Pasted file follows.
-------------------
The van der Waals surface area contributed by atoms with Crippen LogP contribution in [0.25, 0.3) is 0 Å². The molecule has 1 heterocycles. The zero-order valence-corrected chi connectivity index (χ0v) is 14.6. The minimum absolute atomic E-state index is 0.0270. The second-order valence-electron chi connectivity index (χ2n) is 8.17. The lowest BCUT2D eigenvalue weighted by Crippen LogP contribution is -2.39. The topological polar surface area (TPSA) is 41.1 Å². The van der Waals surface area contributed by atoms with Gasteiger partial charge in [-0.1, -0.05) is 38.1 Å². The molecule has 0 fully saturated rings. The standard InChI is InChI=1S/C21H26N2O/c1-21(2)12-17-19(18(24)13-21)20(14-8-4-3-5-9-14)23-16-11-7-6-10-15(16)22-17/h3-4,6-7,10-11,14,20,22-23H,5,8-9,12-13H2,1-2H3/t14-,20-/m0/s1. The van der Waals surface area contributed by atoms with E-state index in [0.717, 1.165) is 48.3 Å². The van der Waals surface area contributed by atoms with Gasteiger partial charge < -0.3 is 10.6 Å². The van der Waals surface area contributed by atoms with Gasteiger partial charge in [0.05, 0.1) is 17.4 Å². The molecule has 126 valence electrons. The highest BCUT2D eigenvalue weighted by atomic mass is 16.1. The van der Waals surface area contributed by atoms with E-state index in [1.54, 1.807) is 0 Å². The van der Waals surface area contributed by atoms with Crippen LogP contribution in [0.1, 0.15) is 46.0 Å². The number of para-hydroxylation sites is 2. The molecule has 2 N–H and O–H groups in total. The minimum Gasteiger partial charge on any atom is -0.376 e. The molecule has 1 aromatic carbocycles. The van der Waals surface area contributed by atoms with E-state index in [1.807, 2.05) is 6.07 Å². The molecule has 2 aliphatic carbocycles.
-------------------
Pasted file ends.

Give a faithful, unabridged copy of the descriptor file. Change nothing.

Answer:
The van der Waals surface area contributed by atoms with Crippen LogP contribution in [0.25, 0.3) is 0 Å². The molecule has 1 heterocycles. The zero-order valence-corrected chi connectivity index (χ0v) is 14.6. The minimum absolute atomic E-state index is 0.0270. The second-order valence-electron chi connectivity index (χ2n) is 8.17. The lowest BCUT2D eigenvalue weighted by Crippen LogP contribution is -2.39. The topological polar surface area (TPSA) is 41.1 Å². The van der Waals surface area contributed by atoms with Gasteiger partial charge in [-0.1, -0.05) is 38.1 Å². The molecule has 0 fully saturated rings. The standard InChI is InChI=1S/C21H26N2O/c1-21(2)12-17-19(18(24)13-21)20(14-8-4-3-5-9-14)23-16-11-7-6-10-15(16)22-17/h3-4,6-7,10-11,14,20,22-23H,5,8-9,12-13H2,1-2H3/t14-,20-/m0/s1. The van der Waals surface area contributed by atoms with E-state index in [0.717, 1.165) is 48.3 Å². The van der Waals surface area contributed by atoms with Gasteiger partial charge < -0.3 is 10.6 Å². The van der Waals surface area contributed by atoms with Gasteiger partial charge in [0.05, 0.1) is 17.4 Å². The molecule has 126 valence electrons. The highest BCUT2D eigenvalue weighted by atomic mass is 16.1. The van der Waals surface area contributed by atoms with E-state index in [1.54, 1.807) is 0 Å². The van der Waals surface area contributed by atoms with Crippen LogP contribution in [0.1, 0.15) is 46.0 Å². The number of para-hydroxylation sites is 2. The molecule has 2 N–H and O–H groups in total. The minimum Gasteiger partial charge on any atom is -0.376 e. The molecule has 1 aromatic carbocycles. The van der Waals surface area contributed by atoms with E-state index in [1.807, 2.05) is 6.07 Å². The molecule has 2 aliphatic carbocycles.